Table 2 The comparison of sEMG activity of AM (left and right sides) registered in A, B, and C positions during the resting and functional PFM activities
Notes: Position A: position of lower limbs in 90° of flexion in hip and knee joints – decreased anterior pelvic tilt. Position B: position of lower limbs with a slight flexion of hip and knee joints – intermediate pelvic position. Position C: supine position (lower limbs without flexion in hip and knee joints) – increased anterior pelvic tilt.
Abbreviations: sEMG, surface electromyography; AM, adductor magnus; PFM, pelvic floor muscle; n, number of participants; , mean; Min, minimum; Max, maximum; SD, standard deviation.

Table 3 Comparison of sEMG activity of RA (left and right sides) registered in A, B, and C positions during the resting and functional PFM activities
Notes: Position A: position of lower limbs in 90° of flexion in hip and knee joints – decreased anterior pelvic tilt. Position B: position of lower limbs with a slight flexion of hip and knee joints – intermediate pelvic position. Position C: supine position (lower limbs without flexion in hip and knee joints) – increased anterior pelvic tilt.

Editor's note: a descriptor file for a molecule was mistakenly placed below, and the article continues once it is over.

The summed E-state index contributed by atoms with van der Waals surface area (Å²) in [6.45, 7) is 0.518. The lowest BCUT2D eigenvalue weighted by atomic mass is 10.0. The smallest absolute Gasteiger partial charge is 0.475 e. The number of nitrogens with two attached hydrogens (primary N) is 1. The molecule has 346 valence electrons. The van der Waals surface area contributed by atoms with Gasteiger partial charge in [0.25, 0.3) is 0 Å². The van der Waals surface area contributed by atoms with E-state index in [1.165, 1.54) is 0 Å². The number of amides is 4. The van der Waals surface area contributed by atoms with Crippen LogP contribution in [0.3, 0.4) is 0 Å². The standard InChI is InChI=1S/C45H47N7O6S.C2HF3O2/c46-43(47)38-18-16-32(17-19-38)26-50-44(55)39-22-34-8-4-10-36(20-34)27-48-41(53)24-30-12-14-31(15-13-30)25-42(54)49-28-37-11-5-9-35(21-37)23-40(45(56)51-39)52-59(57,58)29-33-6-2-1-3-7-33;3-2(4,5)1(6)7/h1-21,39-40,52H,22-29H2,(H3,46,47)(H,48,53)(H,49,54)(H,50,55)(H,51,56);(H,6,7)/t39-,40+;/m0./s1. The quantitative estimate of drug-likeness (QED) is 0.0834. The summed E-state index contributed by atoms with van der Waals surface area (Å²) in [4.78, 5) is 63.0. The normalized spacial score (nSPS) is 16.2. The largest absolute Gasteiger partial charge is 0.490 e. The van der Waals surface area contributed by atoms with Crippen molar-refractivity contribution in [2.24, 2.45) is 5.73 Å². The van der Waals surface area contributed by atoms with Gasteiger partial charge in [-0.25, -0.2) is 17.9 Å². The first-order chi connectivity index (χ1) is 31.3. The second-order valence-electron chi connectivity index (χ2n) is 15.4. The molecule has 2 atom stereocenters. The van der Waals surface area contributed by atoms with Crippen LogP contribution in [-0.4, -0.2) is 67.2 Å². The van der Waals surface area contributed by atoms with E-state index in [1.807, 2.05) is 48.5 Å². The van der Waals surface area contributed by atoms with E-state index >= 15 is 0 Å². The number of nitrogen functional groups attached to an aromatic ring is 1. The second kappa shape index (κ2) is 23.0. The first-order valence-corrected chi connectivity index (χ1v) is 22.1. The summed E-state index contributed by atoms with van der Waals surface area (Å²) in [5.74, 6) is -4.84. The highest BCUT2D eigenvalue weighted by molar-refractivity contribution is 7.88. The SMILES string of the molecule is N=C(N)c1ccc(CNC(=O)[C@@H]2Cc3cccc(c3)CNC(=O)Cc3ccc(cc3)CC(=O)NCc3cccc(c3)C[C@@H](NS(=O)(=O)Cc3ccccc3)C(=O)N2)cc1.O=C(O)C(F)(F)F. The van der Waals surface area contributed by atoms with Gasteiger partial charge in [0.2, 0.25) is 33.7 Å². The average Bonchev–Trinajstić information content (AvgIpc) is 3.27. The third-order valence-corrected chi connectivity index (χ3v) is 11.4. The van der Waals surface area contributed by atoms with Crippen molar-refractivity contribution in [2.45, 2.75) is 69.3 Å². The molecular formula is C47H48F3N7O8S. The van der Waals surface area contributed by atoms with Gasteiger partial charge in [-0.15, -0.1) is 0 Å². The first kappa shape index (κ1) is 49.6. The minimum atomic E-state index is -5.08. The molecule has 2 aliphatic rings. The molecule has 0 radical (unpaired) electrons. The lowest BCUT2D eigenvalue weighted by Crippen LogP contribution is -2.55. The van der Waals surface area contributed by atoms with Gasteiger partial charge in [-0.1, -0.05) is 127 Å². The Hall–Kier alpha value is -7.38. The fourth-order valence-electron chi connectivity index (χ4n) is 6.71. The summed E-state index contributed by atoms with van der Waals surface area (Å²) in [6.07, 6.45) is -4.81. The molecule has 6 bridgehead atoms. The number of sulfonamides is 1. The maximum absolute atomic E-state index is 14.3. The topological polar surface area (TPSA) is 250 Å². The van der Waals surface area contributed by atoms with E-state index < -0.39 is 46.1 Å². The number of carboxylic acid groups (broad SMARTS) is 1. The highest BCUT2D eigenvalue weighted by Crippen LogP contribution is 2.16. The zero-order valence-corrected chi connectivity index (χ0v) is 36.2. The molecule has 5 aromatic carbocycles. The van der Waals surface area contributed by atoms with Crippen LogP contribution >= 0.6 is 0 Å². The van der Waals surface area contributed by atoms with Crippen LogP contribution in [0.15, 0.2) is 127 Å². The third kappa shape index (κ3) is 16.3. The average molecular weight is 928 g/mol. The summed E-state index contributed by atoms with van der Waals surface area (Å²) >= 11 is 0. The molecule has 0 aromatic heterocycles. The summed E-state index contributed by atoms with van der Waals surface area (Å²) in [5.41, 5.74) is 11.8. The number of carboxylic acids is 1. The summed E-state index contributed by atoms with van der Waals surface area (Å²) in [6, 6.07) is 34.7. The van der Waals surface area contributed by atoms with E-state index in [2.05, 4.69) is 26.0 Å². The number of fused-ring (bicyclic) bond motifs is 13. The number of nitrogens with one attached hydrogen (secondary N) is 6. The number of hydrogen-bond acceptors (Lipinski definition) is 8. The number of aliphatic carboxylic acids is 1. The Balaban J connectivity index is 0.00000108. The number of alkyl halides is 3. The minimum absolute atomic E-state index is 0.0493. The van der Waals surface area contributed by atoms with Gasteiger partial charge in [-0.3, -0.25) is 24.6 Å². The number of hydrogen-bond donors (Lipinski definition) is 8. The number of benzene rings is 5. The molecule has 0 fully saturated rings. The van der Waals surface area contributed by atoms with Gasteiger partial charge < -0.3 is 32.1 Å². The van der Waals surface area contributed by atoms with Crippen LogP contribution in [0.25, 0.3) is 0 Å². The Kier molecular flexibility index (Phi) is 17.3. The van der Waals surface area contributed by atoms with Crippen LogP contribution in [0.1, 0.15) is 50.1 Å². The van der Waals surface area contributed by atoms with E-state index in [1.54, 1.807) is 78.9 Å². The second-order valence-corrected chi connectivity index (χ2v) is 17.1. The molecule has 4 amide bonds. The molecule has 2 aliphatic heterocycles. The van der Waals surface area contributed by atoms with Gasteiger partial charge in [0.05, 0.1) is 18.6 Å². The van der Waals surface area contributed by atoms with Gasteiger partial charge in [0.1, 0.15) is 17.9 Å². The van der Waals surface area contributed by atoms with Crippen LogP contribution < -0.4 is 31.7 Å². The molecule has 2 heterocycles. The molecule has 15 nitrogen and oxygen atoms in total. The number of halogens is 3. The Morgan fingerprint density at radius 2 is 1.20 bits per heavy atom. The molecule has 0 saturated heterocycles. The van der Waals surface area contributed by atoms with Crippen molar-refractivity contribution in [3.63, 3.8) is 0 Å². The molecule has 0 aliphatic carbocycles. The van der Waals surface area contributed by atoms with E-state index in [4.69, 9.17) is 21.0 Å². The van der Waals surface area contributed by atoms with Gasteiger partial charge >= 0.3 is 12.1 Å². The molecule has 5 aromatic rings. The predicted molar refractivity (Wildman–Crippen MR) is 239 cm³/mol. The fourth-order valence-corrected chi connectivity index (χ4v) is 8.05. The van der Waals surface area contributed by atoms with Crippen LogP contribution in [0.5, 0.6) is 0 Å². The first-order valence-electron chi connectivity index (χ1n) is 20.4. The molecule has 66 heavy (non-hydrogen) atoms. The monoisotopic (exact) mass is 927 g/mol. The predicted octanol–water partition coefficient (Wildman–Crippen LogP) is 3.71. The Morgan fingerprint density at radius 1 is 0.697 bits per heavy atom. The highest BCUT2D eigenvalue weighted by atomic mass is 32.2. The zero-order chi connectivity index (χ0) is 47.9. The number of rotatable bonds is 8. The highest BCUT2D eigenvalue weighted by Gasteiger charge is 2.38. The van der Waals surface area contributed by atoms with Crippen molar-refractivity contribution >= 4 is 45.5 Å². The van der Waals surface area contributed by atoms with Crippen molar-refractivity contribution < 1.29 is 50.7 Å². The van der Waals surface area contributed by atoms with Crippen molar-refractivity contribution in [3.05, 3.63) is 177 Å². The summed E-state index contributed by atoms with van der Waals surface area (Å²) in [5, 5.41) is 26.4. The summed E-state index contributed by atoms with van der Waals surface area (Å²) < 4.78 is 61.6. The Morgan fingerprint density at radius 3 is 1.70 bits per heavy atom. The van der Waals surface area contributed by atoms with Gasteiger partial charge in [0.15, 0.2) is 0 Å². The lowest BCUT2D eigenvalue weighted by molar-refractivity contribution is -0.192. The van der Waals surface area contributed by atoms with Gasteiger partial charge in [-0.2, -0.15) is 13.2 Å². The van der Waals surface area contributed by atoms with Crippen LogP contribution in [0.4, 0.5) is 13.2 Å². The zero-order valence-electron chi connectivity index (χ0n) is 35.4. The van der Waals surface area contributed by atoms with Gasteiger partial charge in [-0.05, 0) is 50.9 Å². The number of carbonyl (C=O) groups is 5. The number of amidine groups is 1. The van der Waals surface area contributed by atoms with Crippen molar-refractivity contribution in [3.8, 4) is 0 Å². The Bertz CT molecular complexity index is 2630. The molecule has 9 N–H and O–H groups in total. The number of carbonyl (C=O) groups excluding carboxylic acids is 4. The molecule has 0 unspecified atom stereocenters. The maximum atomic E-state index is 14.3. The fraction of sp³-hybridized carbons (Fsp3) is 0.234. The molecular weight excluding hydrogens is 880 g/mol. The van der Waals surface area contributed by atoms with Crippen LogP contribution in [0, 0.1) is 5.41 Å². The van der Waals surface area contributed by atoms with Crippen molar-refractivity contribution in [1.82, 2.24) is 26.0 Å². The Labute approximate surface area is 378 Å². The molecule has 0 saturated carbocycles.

Abbreviations: sEMG, surface electromyography; RA, rectus abdominis; PFM, pelvic floor muscle; n, number of participants; , mean; Min, minimum; Max, maximum; SD, standard deviation.

Table 4 The comparison of sEMG activity of GM (left and right sides) registered in A, B, and C positions during the resting and functional PFM activities
Notes: Position A: position of lower limbs in 90° of flexion in hip and knee joints – decreased anterior pelvic tilt. Position B: position of lower limbs with a slight flexion of hip and knee joints – intermediate pelvic position. Position C: supine position (lower limbs without flexion in hip and knee joints) – increased anterior pelvic tilt.
Abbreviations: sEMG, surface electromyography; GM, gluteus maximus; PFM, pelvic floor muscle; n, number of participants; , mean; Min, minimum; Max, maximum; SD, standard deviation.